On June 1, the US Food & Drug Administration (FDA) announced that it will cap inorganic arsenic levels in apple juice at 10 parts per billion (ppb). The FDA originally proposed this cap ten years ago but wanted to observe actual arsenic levels in apple juice to see if industry efforts to lower arsenic levels were effective.
The government agency has routinely found that most apple juice samples are now testing below 5 ppb, so it was decided that a 10-ppb limit is achievable with the use of Good Manufacturing Practices (GMP).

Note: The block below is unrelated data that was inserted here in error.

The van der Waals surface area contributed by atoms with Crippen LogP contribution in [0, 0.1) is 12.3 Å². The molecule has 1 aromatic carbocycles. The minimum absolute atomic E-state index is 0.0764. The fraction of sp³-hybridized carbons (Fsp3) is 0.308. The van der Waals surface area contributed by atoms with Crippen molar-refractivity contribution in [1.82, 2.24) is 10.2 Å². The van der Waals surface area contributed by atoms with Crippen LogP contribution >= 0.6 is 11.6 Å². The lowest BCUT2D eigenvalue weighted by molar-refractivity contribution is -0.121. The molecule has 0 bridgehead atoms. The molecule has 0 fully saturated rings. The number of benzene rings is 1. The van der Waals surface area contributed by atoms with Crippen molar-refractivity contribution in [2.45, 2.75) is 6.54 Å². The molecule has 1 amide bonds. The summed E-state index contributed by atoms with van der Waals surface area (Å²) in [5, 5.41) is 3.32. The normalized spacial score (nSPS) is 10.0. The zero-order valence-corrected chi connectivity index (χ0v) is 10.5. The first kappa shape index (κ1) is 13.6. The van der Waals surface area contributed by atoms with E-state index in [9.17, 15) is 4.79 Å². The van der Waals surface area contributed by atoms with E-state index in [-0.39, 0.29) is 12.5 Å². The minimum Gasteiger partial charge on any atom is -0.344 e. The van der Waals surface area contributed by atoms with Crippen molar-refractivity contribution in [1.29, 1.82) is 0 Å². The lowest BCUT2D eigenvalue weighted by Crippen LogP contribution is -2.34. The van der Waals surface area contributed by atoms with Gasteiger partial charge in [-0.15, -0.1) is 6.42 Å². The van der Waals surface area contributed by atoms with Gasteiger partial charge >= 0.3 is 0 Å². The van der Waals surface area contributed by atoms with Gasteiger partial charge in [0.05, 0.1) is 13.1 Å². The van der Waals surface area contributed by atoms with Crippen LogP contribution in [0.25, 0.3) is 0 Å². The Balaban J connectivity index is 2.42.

Even though the 10-ppb cap on inorganic arsenic is non-binding, FDA representatives believe this will encourage apple juice manufacturers to continue to reduce the inorganic arsenic levels in their products. The FDA has been criticized for moving slowly on this action. Arsenic compounds occur naturally in the environment, but inorganic arsenic is the most harmful form.
The agency expects to revisit the action level as part of its Closer to Zero plan, which was launched in 2021 as an effort to reduce heavy metals in baby food products.